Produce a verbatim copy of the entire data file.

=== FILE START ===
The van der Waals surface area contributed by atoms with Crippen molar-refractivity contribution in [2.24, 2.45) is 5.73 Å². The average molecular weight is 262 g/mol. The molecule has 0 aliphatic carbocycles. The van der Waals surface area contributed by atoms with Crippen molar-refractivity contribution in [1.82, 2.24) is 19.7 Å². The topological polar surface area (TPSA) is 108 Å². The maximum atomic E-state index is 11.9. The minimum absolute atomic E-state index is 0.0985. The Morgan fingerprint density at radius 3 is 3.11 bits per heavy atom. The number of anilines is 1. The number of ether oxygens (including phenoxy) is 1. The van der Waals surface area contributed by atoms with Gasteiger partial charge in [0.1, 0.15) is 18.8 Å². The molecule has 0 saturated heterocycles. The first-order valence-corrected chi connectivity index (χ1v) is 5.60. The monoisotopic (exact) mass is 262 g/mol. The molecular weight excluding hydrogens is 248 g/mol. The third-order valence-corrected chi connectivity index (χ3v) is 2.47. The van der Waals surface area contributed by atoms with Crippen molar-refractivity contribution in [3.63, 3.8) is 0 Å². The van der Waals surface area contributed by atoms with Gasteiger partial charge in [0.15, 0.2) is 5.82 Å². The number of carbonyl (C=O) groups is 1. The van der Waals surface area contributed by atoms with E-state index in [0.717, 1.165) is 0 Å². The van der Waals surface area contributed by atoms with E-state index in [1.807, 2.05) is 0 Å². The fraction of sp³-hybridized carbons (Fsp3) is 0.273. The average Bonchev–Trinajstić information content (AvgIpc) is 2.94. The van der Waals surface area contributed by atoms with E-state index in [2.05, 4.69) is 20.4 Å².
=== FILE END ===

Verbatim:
The van der Waals surface area contributed by atoms with Crippen molar-refractivity contribution in [2.24, 2.45) is 5.73 Å². The average molecular weight is 262 g/mol. The molecule has 0 aliphatic carbocycles. The van der Waals surface area contributed by atoms with Crippen molar-refractivity contribution in [1.82, 2.24) is 19.7 Å². The topological polar surface area (TPSA) is 108 Å². The maximum atomic E-state index is 11.9. The minimum absolute atomic E-state index is 0.0985. The Morgan fingerprint density at radius 3 is 3.11 bits per heavy atom. The number of anilines is 1. The number of ether oxygens (including phenoxy) is 1. The van der Waals surface area contributed by atoms with Gasteiger partial charge in [0.1, 0.15) is 18.8 Å². The molecule has 0 saturated heterocycles. The first-order valence-corrected chi connectivity index (χ1v) is 5.60. The monoisotopic (exact) mass is 262 g/mol. The molecular weight excluding hydrogens is 248 g/mol. The third-order valence-corrected chi connectivity index (χ3v) is 2.47. The van der Waals surface area contributed by atoms with Crippen molar-refractivity contribution in [3.63, 3.8) is 0 Å². The van der Waals surface area contributed by atoms with Gasteiger partial charge in [0.15, 0.2) is 5.82 Å². The number of carbonyl (C=O) groups is 1. The van der Waals surface area contributed by atoms with E-state index in [0.717, 1.165) is 0 Å². The van der Waals surface area contributed by atoms with E-state index in [1.807, 2.05) is 0 Å². The fraction of sp³-hybridized carbons (Fsp3) is 0.273. The average Bonchev–Trinajstić information content (AvgIpc) is 2.94. The van der Waals surface area contributed by atoms with E-state index in [2.05, 4.69) is 20.4 Å².